Are You Making These 6 Treadmill Mistakes?
December 20, 2018
For many of us, it's the time of year where the weather is getting colder, the days are getting shorter, and the motivation to keep on running is getting harder.
And while the treadmill is a great alternative to some of these factors, there may be some things we're doing in our workout that actually help give the treadmill the unappealing name of "dreadmill".
David Siik, creator of Equinox's Precision Running program, devotes an entire chapter to common treadmill mistakes in his book "The Ultimate Treadmill Workout." Are you making these treadmill running mistakes?
1) Hugging the Front of the Treadmill
If your belly is bumping up against the controls, you're too close. Being this close hurts your form by limiting your range of motion. This cuts down on your natural stride and also hampers your arm movement. In order to stop banging against the front panel, you shorten your arm swing which causes tension in your neck, back and shoulders. Always try to run in the middle of the treadmill deck.
2) Looking Down When You Run
Are you looking down at the treadmill belt? This is also another way to cause strain on your neck and alter your form, and may even cause some dizziness. Always try to look straight ahead which will help improve your posture.
3) Landing on your heels
While this may seem like a normal way to run, it's actually quite jarring on your body. Essentially, landing on your heels is a braking motion and hinders your forward momentum. The more natural way to land is on the forefoot which occurs when we add a slight lean into our run. This is important to work on especially if you're doing some interval training on the treadmill. Running on the balls of your feet is a better shock absorber for the body when adding in some speed.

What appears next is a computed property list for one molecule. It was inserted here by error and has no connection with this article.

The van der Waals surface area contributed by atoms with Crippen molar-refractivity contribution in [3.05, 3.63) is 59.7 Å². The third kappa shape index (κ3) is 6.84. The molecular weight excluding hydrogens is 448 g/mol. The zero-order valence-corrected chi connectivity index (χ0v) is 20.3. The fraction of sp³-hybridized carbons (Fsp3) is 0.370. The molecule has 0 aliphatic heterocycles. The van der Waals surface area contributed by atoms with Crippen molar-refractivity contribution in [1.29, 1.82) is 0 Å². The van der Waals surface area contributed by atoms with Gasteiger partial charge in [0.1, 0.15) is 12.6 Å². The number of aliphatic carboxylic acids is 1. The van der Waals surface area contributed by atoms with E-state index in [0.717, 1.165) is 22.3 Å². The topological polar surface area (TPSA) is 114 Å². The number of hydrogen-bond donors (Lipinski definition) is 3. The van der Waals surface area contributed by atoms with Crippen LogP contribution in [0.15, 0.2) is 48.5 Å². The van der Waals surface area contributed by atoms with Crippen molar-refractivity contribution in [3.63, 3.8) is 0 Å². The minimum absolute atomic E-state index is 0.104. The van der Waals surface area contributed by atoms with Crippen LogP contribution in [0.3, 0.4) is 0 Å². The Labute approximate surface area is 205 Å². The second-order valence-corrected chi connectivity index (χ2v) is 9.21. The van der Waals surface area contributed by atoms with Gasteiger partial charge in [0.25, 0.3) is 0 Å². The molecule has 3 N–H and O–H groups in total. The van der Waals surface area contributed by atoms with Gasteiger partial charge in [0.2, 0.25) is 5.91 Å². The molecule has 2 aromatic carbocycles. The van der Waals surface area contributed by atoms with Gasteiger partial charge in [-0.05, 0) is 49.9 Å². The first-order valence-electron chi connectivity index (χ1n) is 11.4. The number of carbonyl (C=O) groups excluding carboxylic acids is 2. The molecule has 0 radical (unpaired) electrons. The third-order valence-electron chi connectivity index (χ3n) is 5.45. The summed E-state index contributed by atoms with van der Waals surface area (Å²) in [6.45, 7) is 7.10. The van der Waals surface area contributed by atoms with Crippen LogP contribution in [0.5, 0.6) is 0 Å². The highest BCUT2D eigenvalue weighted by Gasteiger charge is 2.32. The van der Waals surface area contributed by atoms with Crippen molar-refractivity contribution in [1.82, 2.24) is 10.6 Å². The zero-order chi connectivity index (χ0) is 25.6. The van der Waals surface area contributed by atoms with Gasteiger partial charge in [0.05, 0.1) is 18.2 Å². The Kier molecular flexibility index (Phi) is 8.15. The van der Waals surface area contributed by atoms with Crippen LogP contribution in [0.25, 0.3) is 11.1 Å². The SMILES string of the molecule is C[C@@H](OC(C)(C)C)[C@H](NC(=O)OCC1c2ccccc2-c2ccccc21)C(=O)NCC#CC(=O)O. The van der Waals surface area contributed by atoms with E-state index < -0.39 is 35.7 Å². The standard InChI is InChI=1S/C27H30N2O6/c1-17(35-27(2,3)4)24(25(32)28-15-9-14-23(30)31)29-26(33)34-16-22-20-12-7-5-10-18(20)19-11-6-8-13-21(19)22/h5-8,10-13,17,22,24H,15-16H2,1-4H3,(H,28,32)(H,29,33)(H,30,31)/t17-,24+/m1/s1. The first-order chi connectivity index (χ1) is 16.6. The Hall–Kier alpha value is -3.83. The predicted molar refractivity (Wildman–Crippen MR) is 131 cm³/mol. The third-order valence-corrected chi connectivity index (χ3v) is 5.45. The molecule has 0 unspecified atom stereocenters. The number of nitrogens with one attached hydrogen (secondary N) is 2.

4) Lengthening Your Stride
It may seem only natural that with a moving treadmill belt, we want to lengthen our stride to keep up with increased changes in speed. You always want to focus on keeping your feet landing as close to underneath you as possible. Especially, when you increase the incline, taking smaller steps help protect your hips, knees and back from the added strain.
5) Forgetting the Lean
It's easy to forget to add some forward lean into your run when you're on a moving belt. Standing up too straight puts a lot of strain on our hips and spine. We do this because we're technically stationary on the treadmill, so focus on that slight lean so we can engage our core and ease the absorption of landing on the treadmill deck.
6) Bobbling Head
As we stated up front, treadmill running can be a bit monotonous, hence the "dreadmill" name. But it doesn't have to be that way. (These are some tips to help mix up the run.) The most common thing we tend to do is look around too much trying to notice anything but that blank wall. When we turn our head we throw off our stride. Even if you have a monitor in front of you, you need to make sure it's at the right height because it can cause neck strain. Always keep the focus straight ahead with that slight body lean.
Hope these pointers help improve your overall indoor treadmill running experience. Enjoy the season!